Here’s the revised version of my sound replacement demo. The clip comes from the game Arkham Asylum. All sounds and voices were created by me, except for the Harley Q voice, which was done by Ashley Banas.
Tonight’s songwriting started out with an attempt to make something renaissance-faire sounding but ended up turning into something more along the lines of a horror movie soundtrack, so I just went with the flow.
Unity3d project update:
The player engine sound came from a malfunctioning CD player. I’ll revamp this when I can cleanly record some rolling friction sounds that would fit better.
Dynamic music elements
Respawning pickups with random positions
More types of pickups and level features.
On a busy afternoon in the park, two lovers stopped in front of the gleaming brass fountain. She asked him for a coin.
He pulled one from his pocket and handed it to her. “What will you wish for?” He had to raise his voice just short of a yell to be heard over the drone of leaf blowers and shouts from a nearby soccer match.
She didn’t say.
The dime hit the water with a splash and then stopped, as if frozen in place. Little droplets of water hung suspended near the surface and glinted in the silent sunlight.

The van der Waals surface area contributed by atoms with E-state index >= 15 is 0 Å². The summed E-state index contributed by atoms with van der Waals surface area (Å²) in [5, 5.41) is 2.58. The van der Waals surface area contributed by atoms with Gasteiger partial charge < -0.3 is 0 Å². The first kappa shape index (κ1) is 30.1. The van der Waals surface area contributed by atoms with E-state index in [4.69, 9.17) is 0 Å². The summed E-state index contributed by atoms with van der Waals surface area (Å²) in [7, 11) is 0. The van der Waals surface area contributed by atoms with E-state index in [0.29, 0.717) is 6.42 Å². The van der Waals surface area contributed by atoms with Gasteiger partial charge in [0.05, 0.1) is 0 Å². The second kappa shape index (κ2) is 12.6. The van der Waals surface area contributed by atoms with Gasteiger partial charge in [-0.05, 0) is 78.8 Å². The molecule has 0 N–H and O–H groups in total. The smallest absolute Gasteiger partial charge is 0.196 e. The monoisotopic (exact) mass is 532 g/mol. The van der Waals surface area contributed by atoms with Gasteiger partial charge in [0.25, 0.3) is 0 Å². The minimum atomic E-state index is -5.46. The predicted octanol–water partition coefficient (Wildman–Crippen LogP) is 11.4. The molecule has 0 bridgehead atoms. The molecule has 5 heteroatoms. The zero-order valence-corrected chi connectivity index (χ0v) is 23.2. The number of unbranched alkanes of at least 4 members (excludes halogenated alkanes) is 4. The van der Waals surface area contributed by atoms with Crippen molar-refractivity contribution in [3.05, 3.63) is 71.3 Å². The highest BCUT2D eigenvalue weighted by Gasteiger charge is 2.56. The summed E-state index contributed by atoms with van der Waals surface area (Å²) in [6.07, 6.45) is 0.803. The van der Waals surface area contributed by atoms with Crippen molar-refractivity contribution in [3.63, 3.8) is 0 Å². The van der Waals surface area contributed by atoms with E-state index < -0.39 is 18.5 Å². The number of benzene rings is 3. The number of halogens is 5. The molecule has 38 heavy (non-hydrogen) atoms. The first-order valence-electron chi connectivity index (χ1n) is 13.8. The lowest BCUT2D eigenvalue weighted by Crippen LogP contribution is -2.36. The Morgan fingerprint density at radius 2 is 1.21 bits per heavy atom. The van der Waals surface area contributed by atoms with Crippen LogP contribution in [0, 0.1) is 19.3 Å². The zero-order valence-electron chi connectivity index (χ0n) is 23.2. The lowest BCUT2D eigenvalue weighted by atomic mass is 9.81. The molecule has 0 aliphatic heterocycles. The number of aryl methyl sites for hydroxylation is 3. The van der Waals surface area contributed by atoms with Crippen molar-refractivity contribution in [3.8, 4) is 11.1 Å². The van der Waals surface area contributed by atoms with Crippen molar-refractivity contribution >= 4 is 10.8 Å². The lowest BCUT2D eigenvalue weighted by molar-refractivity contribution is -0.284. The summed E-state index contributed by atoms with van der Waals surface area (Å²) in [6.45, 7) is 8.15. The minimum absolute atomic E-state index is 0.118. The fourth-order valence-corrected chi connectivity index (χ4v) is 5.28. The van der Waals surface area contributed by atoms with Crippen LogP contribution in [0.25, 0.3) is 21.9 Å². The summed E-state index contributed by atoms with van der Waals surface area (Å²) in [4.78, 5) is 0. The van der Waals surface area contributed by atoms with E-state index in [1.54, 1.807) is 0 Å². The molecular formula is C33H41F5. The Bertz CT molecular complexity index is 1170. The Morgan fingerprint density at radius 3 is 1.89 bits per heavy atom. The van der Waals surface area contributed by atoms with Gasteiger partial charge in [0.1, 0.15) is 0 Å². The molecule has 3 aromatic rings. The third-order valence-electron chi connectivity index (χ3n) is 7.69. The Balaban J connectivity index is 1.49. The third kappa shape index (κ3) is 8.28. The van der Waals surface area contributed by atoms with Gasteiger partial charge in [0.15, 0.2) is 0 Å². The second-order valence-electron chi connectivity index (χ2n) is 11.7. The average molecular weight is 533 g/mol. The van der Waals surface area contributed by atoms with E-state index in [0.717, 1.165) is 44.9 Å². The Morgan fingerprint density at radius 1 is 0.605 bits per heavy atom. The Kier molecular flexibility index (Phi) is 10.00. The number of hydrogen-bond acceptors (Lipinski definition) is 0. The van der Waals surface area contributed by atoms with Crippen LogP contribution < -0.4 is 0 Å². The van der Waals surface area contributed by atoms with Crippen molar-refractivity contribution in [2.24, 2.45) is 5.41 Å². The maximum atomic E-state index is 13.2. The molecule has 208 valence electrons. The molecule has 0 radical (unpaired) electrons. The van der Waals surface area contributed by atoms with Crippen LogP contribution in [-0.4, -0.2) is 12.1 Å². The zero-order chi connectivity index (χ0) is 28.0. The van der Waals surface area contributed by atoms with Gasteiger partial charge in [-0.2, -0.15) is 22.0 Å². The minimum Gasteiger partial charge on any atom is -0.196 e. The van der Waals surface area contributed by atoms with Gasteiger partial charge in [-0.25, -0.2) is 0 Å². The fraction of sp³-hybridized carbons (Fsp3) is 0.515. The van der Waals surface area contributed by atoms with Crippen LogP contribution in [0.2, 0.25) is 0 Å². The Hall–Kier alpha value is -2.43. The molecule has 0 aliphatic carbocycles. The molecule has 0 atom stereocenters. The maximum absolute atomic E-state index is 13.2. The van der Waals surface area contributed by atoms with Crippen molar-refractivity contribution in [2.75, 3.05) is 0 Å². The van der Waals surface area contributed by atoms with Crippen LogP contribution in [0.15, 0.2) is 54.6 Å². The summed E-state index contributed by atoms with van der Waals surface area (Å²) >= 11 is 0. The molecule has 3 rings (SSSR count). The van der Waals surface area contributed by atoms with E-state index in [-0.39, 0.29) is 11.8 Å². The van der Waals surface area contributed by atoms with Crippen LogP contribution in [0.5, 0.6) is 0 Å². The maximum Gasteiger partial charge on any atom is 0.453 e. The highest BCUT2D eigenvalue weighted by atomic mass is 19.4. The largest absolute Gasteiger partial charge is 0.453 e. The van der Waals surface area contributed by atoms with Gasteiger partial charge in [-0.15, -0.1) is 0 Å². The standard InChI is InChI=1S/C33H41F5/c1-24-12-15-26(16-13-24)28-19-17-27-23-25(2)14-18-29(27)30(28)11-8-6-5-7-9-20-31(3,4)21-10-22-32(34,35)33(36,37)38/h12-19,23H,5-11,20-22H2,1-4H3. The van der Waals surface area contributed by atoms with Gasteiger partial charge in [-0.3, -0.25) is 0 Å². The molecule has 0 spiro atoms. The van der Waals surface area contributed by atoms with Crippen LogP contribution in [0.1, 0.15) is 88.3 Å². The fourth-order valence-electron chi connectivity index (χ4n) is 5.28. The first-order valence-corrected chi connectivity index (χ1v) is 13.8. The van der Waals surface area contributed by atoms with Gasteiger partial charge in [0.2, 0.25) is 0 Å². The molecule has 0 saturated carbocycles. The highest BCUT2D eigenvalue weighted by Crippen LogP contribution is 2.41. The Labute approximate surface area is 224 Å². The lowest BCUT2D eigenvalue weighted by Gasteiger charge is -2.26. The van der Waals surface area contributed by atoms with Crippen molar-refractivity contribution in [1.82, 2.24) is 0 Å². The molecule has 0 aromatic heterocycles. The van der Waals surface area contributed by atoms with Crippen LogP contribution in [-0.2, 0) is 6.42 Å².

Here’s a video of my band Identity Collapse from when we played the legendary Churchill’s Pub last weekend.
The other day, I had just set up my microphone and recorder to get some squishy pasta sounds for alien brains. A minute after I got the take, the jackhammering started from across the canal. I couldn’t record anything else for a while, so I decided to point a shotgun mic at the construction site and roll tape.
Here’s a clip of a project I’ve been working on to cut my teeth on implementing and scripting sound elements with FMOD Studio. I’ve taken the Roll-A-Ball tutorial from Unity as a starting point, tweaked the scoring system and added bumpers.
Things I’d like to add/improve:
- Dynamic music
- Wall collision sounds
- Velocity-dependent ball rolling sounds
- Velocity-dependent pickup sounds
- Respawning/randomized cube pickups
The cube hums were synthesized in Alchemy and I recorded the bumper sounds from a lamp.
One of the sound clips I’m working on has footsteps on boardwalk and ladders. There aren’t any good environments to record nearby, so I’ve taken it upon myself to build a temporary foley stage in my living room using some leftover wood from my college dorm-room loft and a sheet of scrap plywood.
I’ve been able to get different sounds by changing the configuration (plywood above or below the boards, etc.).